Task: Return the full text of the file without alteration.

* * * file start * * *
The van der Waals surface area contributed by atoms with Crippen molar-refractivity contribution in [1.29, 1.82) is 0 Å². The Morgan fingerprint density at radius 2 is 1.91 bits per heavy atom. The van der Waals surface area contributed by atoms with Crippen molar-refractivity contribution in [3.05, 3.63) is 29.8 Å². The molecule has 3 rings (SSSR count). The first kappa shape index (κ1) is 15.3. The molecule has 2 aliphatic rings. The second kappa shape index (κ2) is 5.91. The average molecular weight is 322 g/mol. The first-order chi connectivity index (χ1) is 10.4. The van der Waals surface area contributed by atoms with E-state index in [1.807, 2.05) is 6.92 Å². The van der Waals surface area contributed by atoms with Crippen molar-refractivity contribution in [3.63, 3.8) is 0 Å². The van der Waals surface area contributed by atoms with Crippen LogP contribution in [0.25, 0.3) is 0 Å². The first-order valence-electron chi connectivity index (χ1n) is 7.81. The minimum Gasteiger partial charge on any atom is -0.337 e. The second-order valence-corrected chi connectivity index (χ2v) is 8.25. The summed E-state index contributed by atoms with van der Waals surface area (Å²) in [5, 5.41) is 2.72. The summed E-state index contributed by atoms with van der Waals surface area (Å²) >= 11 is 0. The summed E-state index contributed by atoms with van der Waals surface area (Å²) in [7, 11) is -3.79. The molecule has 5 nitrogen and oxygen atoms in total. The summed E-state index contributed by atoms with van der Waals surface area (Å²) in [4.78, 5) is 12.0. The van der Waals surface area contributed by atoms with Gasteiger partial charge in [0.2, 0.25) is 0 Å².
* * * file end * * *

The van der Waals surface area contributed by atoms with Crippen molar-refractivity contribution in [1.29, 1.82) is 0 Å². The Morgan fingerprint density at radius 2 is 1.91 bits per heavy atom. The van der Waals surface area contributed by atoms with Crippen molar-refractivity contribution in [3.05, 3.63) is 29.8 Å². The molecule has 3 rings (SSSR count). The first kappa shape index (κ1) is 15.3. The molecule has 2 aliphatic rings. The second kappa shape index (κ2) is 5.91. The average molecular weight is 322 g/mol. The first-order chi connectivity index (χ1) is 10.4. The van der Waals surface area contributed by atoms with E-state index in [1.807, 2.05) is 6.92 Å². The van der Waals surface area contributed by atoms with Crippen molar-refractivity contribution in [3.63, 3.8) is 0 Å². The van der Waals surface area contributed by atoms with Crippen LogP contribution in [0.25, 0.3) is 0 Å². The first-order valence-electron chi connectivity index (χ1n) is 7.81. The minimum Gasteiger partial charge on any atom is -0.337 e. The second-order valence-corrected chi connectivity index (χ2v) is 8.25. The summed E-state index contributed by atoms with van der Waals surface area (Å²) in [5, 5.41) is 2.72. The summed E-state index contributed by atoms with van der Waals surface area (Å²) >= 11 is 0. The summed E-state index contributed by atoms with van der Waals surface area (Å²) in [7, 11) is -3.79. The molecule has 5 nitrogen and oxygen atoms in total. The summed E-state index contributed by atoms with van der Waals surface area (Å²) in [4.78, 5) is 12.0. The van der Waals surface area contributed by atoms with Gasteiger partial charge in [0.2, 0.25) is 0 Å².